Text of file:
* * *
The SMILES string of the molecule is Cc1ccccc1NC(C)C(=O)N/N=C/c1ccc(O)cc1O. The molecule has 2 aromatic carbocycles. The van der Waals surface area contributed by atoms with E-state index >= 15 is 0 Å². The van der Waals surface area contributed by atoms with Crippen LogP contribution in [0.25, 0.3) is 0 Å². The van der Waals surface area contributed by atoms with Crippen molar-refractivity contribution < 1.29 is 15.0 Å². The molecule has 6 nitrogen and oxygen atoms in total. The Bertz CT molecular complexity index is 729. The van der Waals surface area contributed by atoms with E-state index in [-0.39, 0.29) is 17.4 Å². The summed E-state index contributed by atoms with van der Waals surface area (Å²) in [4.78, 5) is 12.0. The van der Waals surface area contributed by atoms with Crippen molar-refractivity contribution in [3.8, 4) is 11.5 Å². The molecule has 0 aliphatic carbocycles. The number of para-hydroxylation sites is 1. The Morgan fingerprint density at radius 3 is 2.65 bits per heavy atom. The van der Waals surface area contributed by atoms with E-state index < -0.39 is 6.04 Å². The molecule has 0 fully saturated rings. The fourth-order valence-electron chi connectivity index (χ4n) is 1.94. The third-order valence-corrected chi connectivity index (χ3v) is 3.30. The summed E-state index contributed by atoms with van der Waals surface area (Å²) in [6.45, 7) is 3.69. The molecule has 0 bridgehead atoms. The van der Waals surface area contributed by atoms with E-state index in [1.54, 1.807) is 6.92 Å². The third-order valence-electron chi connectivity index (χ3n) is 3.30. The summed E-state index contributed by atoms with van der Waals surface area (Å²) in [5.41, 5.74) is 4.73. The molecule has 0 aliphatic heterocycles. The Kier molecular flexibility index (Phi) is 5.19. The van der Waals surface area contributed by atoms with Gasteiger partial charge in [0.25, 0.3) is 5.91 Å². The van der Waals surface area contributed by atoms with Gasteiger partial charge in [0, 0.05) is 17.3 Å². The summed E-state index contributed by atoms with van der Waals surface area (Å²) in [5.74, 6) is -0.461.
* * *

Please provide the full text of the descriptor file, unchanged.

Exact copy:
The SMILES string of the molecule is Cc1ccccc1NC(C)C(=O)N/N=C/c1ccc(O)cc1O. The molecule has 2 aromatic carbocycles. The van der Waals surface area contributed by atoms with E-state index >= 15 is 0 Å². The van der Waals surface area contributed by atoms with Crippen LogP contribution in [0.25, 0.3) is 0 Å². The van der Waals surface area contributed by atoms with Crippen molar-refractivity contribution < 1.29 is 15.0 Å². The molecule has 6 nitrogen and oxygen atoms in total. The Bertz CT molecular complexity index is 729. The van der Waals surface area contributed by atoms with E-state index in [-0.39, 0.29) is 17.4 Å². The summed E-state index contributed by atoms with van der Waals surface area (Å²) in [4.78, 5) is 12.0. The van der Waals surface area contributed by atoms with Crippen molar-refractivity contribution in [3.8, 4) is 11.5 Å². The molecule has 0 aliphatic carbocycles. The number of para-hydroxylation sites is 1. The Morgan fingerprint density at radius 3 is 2.65 bits per heavy atom. The van der Waals surface area contributed by atoms with E-state index < -0.39 is 6.04 Å². The molecule has 0 fully saturated rings. The fourth-order valence-electron chi connectivity index (χ4n) is 1.94. The third-order valence-corrected chi connectivity index (χ3v) is 3.30. The summed E-state index contributed by atoms with van der Waals surface area (Å²) in [6.45, 7) is 3.69. The molecule has 0 bridgehead atoms. The van der Waals surface area contributed by atoms with E-state index in [1.54, 1.807) is 6.92 Å². The third-order valence-electron chi connectivity index (χ3n) is 3.30. The summed E-state index contributed by atoms with van der Waals surface area (Å²) in [5.41, 5.74) is 4.73. The molecule has 0 aliphatic heterocycles. The Kier molecular flexibility index (Phi) is 5.19. The van der Waals surface area contributed by atoms with Gasteiger partial charge in [0.25, 0.3) is 5.91 Å². The van der Waals surface area contributed by atoms with Gasteiger partial charge in [0, 0.05) is 17.3 Å². The summed E-state index contributed by atoms with van der Waals surface area (Å²) in [5.74, 6) is -0.461.